My Dream Was to Become a Preschool Teacher, But I Burned Out After Only 3 Days

Three days into my very first job as a preschool teacher, I found myself huddled by a park bench near where I worked, crying my eyes out.

Jun 23, 2014 at 3:00pm | Leave a comment

It was almost something out of a bad movie: I was on a study abroad trip when I realized with a fool’s certainty that I wanted to be a teacher.
 
As part of the trip, each student had to volunteer at one of the various organizations in our new city. You could volunteer at the city hall, a nonprofit organization, or a primary school. I hated politics, I already had had my fill of office jobs -- but I loved kids -- so I chose the elementary school.
 
I was only with the children for a short amount of time, but I absolutely fell in love with the classroom. I loved the students, I loved the teacher I worked under, and –- most of all -– I loved watching the students learn. I asked the teacher if I could create my own “lesson” so the kids could learn a little bit more about where I came from (and why my “accent was so weird.”)  I watched over recess, provided instruction during class assignments, and helped decorate the classroom.  I would annoy my fellow classmate/volunteer teacher’s aide, nagging her to get ready faster so we could get to the school as early as possible.
 
My experience was limited: Aside from babysitting, I didn’t know the first thing about working with children in a group setting. I had spent the first three years of my college life convinced I was going to work in an office somewhere. But my naiveté drove my passion to figure it out, to learn about the teaching world, and to someday become a teacher.
 
This passion is what led me to find an internship at a local preschool back home. This passion is what led me to enroll back in school almost immediately after graduating, since I was in my third year of an English degree when I had decided to become a teacher (insert joke about the uselessness of an English degree here). This passion led me to downright beg any institution, public or private, to take me in -- for any position, for any pay. I was ready to work for free if it meant I was teaching.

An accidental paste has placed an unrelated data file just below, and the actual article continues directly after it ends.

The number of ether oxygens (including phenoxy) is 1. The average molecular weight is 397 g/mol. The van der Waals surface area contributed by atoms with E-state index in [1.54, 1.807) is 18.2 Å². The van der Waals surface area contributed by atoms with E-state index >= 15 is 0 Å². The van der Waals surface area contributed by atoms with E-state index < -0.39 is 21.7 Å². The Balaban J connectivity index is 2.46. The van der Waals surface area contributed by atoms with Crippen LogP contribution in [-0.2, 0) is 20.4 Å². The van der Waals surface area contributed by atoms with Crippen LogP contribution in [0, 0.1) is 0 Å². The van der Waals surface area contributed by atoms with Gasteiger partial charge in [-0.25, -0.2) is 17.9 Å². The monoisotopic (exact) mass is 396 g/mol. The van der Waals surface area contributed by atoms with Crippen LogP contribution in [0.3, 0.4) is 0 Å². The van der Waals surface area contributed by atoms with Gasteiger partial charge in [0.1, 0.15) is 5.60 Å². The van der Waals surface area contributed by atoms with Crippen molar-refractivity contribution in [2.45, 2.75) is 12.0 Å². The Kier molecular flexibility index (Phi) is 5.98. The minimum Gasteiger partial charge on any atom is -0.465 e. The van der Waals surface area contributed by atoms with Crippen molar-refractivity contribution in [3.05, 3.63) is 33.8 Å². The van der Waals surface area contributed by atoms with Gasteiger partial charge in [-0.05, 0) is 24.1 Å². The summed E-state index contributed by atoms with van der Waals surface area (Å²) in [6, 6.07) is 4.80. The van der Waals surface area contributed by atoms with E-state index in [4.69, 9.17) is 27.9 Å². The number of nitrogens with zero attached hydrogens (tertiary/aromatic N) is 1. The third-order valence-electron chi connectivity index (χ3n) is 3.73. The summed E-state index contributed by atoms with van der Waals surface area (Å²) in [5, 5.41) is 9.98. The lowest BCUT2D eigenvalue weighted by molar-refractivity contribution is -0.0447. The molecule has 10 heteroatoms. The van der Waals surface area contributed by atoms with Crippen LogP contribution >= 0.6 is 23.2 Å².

Cut to me over four years later. It’s June of 2013 and I’m waking up for the first time as a former teacher. That May, I had handed my resignation letter to the school I had been working at for the last two years, letting them know that I wasn’t renewing my contract, letting them know that I would be done, effective the last day of school. 
 
At the height of my unhappiness as a teacher, part of me had been hoping I’d walk away feeling like I had overcome something, pumping my fist in the air like I was reenacting the last scene in "The Breakfast Club." Instead, I woke up that morning in June feeling disoriented, unsure, and –- most of all -– scared.  
 
I was and continue to be scared out of my mind. Because I wasn’t sure what the future held. Because I didn’t know what I could or should do next. Because I lacked even an iota of the passion that I once had for teaching.
 
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Teaching had felt tailor-made for me. From the guidance and instruction, to the empathetic talks, to the fancy DIY borders on bulletin boards. I would tell people I was planning to become a teacher and they would respond with, “That seems like the perfect job for you.” Or, “You totally look like a kindergarten teacher.”  
 
For those first three years of college I'd barely cared about landing an internship but now I knew without a doubt: I was going to teach little children.
 
But somewhere along the line, I burnt out. If I’m being 100% honest with myself, I burnt out the third day of being a teacher. Three days into my very first job as a preschool teacher, I found myself huddled by a park bench near where I worked, crying my eyes out, wondering if I’d ever calm down enough to go back. The details as to why I ended up in such a state are irrelevant, because it wouldn’t be the last time this happened: Between that day and when I quit, I had four more breakdowns during school hours, in different classrooms, at different schools, and for different reasons. Sometimes I could hold it in until my lunch break. Other times, I could not.  And this is not including the times I cried before school and after school, wondering what in the world I had gotten myself into.